How to Remove a Broken Light Bulb

Dear Home-Ec101

I was changing out a light bulb in my bathroom, and as I was turning it, the base broke off the bulb and STAYED IN THE SOCKET. Can you please help me? How do I get the rest of the light bulb out without death and/or pain? Also? An unlit bathroom is not a safe place.

At a loss for lumens,

Shari DeWatts

Tim says:

Two hazards make this job harder than it should be:  the broken glass and the potential presence of electricity.  One is easy to see, the other not so much.  First and foremost, make sure the power is off to the socket and verify it with a non-contact voltage detector.  This can be done either by ensuring the light switch is in the off position or by turning off the corresponding breaker in the distribution panel.  Don’t just assume that since the switch is off, the power isn’t potentially still there.  I’ve had the misfortune of having to work on equipment that was initially installed by an electrician with questionable scruples who wired the light switch to control the neutral leg of the circuit vs. the hot leg.  This means that even though the switch is off, power is still present at the base of the light.  Thankfully this is more of an exception rather than the rule.

Now for the actual removal process.

First off, if anyone ever suggests to you to use a potato or any other produce to remove a broken light bulb, run away from them as fast as you can while forking the sign of the evil eye for protection.  It is a bad bad idea on many levels.  For one, potatoes don’t make the best electrical insulator.   Two, mashing a tuber into the broken socket will get potato juice all over the threads, leading to more corrosion and more broken bulbs in the future.  I’ve also heard of using a dry bar of soap, but have not tried it and see no reason to.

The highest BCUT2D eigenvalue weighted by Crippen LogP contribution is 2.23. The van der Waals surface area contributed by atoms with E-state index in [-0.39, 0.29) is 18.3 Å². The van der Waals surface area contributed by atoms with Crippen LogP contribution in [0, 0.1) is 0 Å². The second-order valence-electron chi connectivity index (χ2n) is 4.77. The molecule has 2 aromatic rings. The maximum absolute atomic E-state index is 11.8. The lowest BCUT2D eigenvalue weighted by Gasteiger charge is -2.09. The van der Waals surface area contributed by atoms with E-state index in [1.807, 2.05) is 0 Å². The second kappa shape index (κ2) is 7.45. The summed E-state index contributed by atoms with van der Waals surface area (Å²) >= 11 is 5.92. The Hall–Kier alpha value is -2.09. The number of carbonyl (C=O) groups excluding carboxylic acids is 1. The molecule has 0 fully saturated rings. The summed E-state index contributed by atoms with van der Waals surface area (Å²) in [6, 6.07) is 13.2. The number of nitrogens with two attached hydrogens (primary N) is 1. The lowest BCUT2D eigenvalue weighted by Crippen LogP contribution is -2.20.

So, what to do?

Well, depending on where the socket is located you may need a ladder and a flashlight since it will most likely be dark.  There are a few different methods depending on how “stuck” the bulb base is in the socket. The best and easiest method is to use heavy leather gloves to protect your hands from sharp edges and use your fingers to remove the bulb base.  If that doesn’t work, it’s time to use needle-nose pliers to grab part of the exposed base in the socket and twist.  Don’t worry if the metal base starts to tear open like a sardine can because eventually you will peel enough metal out of the socket and it will get easier to turn.

If the above method doesn’t work the only option left is to replace the light socket, which I’ll cover in a future article.  This is very rare, so don’t worry.  I’ve had to replace hundreds of broken bulbs, mostly in a harsh industrial environment, and none of them have ever required a socket swap.

Once the bulb base is completely removed from the socket, now is the time to take a rag or fine steel wool and clean up the inside threads.  I know it may be unsettling to stick your fingers in a light socket, but that’s why we checked and double checked the power is off, right?  If you need to use steel wool, then as a last step use a clean, dry cloth to remove any debris and ensure no steel strands remain in the socket.

Now that the offending broken bulb base is out, what can we do to prevent this from happening again?

 

Unfortunately options are limited to making sure the socket is clean and dry and that the replacement bulb’s threads are also clean and free of corrosion. Do not attempt to lubricate either the socket or the bulb with any household products like WD-40, petroleum jelly, or mineral oil.

The only product I know of that works is called DeOxit DN5 (can be found at RadioShack).  Only use it on the threads of the new bulb. It works by removing any oxidation present on the metal and by helping to prevent the formation of future corrosion.